Liberal Democrat leader Vince Cable has accused Theresa May of blocking the publication of nine reports showing the real impact of migration.
Cable was business secretary in the Conservative/Lib Dem Coalition between 2010 and 2015. And he claimed on 6 September that May suppressed the studies because they showed immigration had very little impact on the wages of British workers.
In a statement, he said:
When I was business secretary there were up to nine studies that we looked at that took in all the academic evidence.
It showed that immigration had very little impact on wages or employment. But this was suppressed by the Home Office under Theresa May, because the results were inconvenient.
I remember it vividly. Overwhelmingly it has been the case that overseas workers have been complimentary rather than competitive to British workers.
A spokesperson for the Prime Minister, however, rejected the claim, saying:
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When the Prime Minister was the Home Secretary, she published a number of reports on the impact of migration and one of them was specifically on the issue of employment and wages. That was published in 2014, there was also a study published by the Migration Advisory Commission which was commissioned by the Prime Minister as well.
Yet May has spent her whole political career blaming social and economic problems on migrants. Since becoming Prime Minister last year, she has repeatedly suggested that migrants lower wages and has sought to curb EU migrants’ rights.
At Prime Minister’s Questions (PMQs) on 6 September, May insisted [17;55] again that:
There is a reason for wanting to ensure that we can control migration. It is because of the impact that… net migration can have on people, on access to services, on access on infrastructure. But crucially, it often hits those at the lower end of the income scale hardest.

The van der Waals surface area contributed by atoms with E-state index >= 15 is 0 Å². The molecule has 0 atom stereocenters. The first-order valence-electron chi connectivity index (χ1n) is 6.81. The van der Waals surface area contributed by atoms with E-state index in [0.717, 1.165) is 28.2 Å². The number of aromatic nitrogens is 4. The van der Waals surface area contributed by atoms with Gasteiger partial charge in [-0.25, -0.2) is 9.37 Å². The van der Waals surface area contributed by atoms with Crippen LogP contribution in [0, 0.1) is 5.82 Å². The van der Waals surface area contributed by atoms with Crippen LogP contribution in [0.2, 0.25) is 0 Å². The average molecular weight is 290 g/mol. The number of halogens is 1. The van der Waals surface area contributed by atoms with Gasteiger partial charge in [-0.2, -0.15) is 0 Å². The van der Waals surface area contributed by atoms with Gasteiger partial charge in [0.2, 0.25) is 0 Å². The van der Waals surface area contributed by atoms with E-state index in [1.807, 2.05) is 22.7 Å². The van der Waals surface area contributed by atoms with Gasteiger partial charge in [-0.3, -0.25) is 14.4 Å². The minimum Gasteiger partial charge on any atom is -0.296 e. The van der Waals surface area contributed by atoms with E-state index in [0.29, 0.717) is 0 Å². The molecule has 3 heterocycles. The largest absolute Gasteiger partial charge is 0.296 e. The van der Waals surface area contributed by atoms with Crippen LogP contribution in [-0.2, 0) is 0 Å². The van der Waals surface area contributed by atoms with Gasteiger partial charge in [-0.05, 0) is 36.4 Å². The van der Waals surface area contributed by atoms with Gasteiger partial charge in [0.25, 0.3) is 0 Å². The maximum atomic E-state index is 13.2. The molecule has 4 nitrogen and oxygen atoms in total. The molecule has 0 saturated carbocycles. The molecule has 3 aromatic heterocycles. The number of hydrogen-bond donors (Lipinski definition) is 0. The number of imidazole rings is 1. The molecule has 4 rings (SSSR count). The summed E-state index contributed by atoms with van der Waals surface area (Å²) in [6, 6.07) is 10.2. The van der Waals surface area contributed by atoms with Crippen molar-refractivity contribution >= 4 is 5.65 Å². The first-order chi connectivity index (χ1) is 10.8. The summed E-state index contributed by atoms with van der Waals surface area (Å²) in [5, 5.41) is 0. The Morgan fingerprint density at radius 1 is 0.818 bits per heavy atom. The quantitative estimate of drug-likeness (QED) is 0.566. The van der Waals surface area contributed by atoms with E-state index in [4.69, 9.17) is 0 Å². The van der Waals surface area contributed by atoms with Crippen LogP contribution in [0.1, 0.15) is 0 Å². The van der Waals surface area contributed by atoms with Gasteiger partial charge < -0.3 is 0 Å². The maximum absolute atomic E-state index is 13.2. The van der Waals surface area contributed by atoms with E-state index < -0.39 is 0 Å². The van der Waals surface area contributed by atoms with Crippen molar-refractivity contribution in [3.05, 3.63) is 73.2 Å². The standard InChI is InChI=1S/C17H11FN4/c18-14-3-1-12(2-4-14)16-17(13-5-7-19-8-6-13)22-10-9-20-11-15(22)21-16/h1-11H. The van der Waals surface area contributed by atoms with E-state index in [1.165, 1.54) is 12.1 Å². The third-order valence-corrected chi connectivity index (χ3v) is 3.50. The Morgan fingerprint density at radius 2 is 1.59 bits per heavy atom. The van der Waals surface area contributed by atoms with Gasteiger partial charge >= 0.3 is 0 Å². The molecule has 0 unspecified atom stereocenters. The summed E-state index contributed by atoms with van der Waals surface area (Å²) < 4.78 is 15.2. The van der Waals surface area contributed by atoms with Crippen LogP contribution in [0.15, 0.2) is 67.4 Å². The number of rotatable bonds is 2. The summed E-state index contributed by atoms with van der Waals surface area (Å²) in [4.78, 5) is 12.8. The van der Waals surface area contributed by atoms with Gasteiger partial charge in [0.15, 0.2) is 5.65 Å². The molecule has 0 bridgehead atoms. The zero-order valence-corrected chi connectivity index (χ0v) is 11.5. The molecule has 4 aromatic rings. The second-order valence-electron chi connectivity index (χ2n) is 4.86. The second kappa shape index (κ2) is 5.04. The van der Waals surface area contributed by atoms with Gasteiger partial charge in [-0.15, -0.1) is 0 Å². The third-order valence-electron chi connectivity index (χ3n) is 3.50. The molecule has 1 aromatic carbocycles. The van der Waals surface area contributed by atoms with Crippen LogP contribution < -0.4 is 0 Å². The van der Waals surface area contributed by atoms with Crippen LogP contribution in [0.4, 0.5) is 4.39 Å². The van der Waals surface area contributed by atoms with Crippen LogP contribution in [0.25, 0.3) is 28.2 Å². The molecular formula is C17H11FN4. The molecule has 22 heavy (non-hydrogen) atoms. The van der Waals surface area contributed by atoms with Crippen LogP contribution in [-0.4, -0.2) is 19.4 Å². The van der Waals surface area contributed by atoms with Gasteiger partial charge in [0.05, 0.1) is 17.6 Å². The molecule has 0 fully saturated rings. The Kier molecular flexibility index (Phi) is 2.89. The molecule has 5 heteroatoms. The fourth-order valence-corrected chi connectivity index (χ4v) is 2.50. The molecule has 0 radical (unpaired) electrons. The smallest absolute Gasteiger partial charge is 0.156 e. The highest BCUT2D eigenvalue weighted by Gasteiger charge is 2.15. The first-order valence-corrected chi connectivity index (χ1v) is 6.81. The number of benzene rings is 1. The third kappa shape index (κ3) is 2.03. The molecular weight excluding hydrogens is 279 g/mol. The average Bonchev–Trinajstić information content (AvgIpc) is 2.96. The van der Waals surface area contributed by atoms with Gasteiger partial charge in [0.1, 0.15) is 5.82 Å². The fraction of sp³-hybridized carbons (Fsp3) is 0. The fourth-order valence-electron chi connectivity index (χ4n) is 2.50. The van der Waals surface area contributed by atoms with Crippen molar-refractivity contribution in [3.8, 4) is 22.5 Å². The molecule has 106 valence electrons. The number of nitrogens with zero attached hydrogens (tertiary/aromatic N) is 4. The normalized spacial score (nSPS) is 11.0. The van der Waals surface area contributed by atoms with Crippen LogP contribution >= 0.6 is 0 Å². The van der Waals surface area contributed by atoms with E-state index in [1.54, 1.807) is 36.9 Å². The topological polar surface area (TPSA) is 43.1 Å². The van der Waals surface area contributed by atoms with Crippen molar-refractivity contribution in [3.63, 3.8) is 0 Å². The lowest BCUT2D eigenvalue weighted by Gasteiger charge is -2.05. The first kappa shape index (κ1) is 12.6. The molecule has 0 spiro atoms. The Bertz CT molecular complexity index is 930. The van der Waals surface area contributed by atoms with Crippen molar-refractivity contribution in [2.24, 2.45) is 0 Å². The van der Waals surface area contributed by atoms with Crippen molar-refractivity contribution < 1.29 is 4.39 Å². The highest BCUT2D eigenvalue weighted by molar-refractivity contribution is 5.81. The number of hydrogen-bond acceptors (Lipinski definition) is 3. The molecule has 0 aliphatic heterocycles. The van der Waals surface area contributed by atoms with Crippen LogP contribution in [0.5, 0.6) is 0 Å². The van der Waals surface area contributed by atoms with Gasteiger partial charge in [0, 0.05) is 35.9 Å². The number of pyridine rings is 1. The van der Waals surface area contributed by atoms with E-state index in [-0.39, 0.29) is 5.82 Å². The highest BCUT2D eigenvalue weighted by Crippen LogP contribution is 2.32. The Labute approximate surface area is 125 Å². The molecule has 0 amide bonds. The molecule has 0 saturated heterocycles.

Last year, she told the Conservative Party conference that migrants were responsible for job losses and low wages. She said:
I know a lot of people don’t like to admit this – someone who finds themselves out of work or on lower wages because of low-skilled immigration, life simply doesn’t seem fair.
But some government studies on the impact of migration did manage to get past May’s beady eye. In 2014, her officials reviewed all the available evidence and found [pdf]:
There is relatively little evidence that migration has caused statistically significant displacement of UK natives from the labour market in periods when the economy is strong.
No adverse impact
And they are not the only ones to reach that conclusion. A London School of Economics briefing noted in 2015 that fears about the adverse consequences of rising immigration have simply not materialised.
Empirical research on the labour market effects of immigration to the UK finds little overall adverse impact on wages and employment for the UK-born.
The briefing also found that migrants contribute more in tax than they take from public services because they are likely to be younger and working.
Because immigrants are on average younger and in work, they tend to demand and use fewer public services and they are more likely to contribute tax revenue.
The briefing added that any impact on low-skilled wages for some workers in some sectors had been “small”. This issue could be easily tackled with a higher minimum wage, more employment rights, stronger trade unions, and better enforcement. All of which can be found in the last Labour manifesto.
The reality is that greedy bosses – not migrants seeking a better life – are to blame for poverty pay and unemployment. That is the inconvenient truth that May wants to keep from the British people.
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